MIT Scientists Create 'Peek-a-Boo Prober' From Jetsons
In Test Pilot, an episode of The Jetson's first broadcast on December 30, 1962, George Jetson goes in for a physical. The doctor uses a special capsule called a "Peek-a-Boo Prober".
(Peek-a-Boo Prober from Jetson's Test Pilot episode)
Here's a close-up:
(Close-up of the Peek-a-Boo Prober from Jetson's Test Pilot episode)
The doctor uses a special Peek-a-Boo Prober launcher to start it on its journey through the patient. Once inside the doctor uses a voice-control interface to instruct the Prober. Take a look at an internal video provided by the Prober to the doctor.
(Peek-a-Boo Prober in stomach episode)
Well, I don't know if MIT scientists watch the Jetsons, but you be the judge.
(MIT's ingestible probe)
This type of sensor could make it easier to assess trauma patients, monitor soldiers in battle, perform long-term evaluation of patients with chronic illnesses, or improve training for professional and amateur athletes, the researchers say.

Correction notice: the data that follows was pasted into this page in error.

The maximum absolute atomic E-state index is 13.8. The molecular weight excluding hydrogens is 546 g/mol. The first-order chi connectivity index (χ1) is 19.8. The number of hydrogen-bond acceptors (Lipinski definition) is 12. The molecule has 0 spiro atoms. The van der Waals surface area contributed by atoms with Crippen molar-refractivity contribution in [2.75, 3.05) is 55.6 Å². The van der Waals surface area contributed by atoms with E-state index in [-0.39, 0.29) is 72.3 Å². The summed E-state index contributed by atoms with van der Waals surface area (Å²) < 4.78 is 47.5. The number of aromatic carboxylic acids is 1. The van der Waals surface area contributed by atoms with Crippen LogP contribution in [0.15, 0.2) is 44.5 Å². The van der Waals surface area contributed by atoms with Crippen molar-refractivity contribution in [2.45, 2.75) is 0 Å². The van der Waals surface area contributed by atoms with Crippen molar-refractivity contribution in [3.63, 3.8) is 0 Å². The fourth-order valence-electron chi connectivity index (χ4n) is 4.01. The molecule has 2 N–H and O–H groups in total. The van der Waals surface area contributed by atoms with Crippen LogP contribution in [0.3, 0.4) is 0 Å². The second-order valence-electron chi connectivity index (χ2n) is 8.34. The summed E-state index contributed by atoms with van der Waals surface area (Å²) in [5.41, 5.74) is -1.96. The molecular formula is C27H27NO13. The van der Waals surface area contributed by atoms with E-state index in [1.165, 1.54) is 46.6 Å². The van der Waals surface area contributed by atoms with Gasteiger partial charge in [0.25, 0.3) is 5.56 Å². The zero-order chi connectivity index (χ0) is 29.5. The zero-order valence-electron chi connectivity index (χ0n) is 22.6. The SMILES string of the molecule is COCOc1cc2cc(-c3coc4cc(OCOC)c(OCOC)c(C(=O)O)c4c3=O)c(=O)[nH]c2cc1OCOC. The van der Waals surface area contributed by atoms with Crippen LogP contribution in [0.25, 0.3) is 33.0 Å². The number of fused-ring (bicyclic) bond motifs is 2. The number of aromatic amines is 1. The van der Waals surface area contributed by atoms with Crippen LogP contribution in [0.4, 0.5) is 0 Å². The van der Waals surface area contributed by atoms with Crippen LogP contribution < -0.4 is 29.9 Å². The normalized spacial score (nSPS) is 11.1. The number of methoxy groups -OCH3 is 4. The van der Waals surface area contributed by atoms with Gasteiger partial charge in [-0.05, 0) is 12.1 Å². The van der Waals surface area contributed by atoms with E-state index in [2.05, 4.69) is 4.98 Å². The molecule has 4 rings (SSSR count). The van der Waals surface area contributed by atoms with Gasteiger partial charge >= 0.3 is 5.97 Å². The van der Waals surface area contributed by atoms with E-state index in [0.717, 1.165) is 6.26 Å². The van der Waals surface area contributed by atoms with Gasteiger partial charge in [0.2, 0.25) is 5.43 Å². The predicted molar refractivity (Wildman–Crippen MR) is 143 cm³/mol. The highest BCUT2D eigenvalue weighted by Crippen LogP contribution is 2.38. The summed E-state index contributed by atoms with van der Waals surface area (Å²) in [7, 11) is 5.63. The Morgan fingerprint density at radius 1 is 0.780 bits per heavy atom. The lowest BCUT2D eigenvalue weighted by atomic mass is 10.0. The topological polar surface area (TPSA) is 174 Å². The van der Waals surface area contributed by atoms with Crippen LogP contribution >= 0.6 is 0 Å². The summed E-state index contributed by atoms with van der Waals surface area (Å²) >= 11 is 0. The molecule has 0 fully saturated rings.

The new sensor calculates heart and breathing rates from the distinctive sound waves produced by the beating of the heart and the inhalation and exhalation of the lungs.
“Through characterization of the acoustic wave, recorded from different parts of the GI tract, we found that we could measure both heart rate and respiratory rate with good accuracy,” says Giovanni Traverso, a research affiliate at MIT’s Koch Institute for Integrative Cancer Research, a gastroenterologist at Massachusetts General Hospital, and one of the lead authors of a paper describing the device in the Nov. 18 issue of the journal PLOS One...
The entire sensor is about the size of a multivitamin pill and consists of a tiny microphone packaged in a silicone capsule, along with electronics that process the sound and wirelessly send radio signals to an external receiver, with a range of about 3 meters.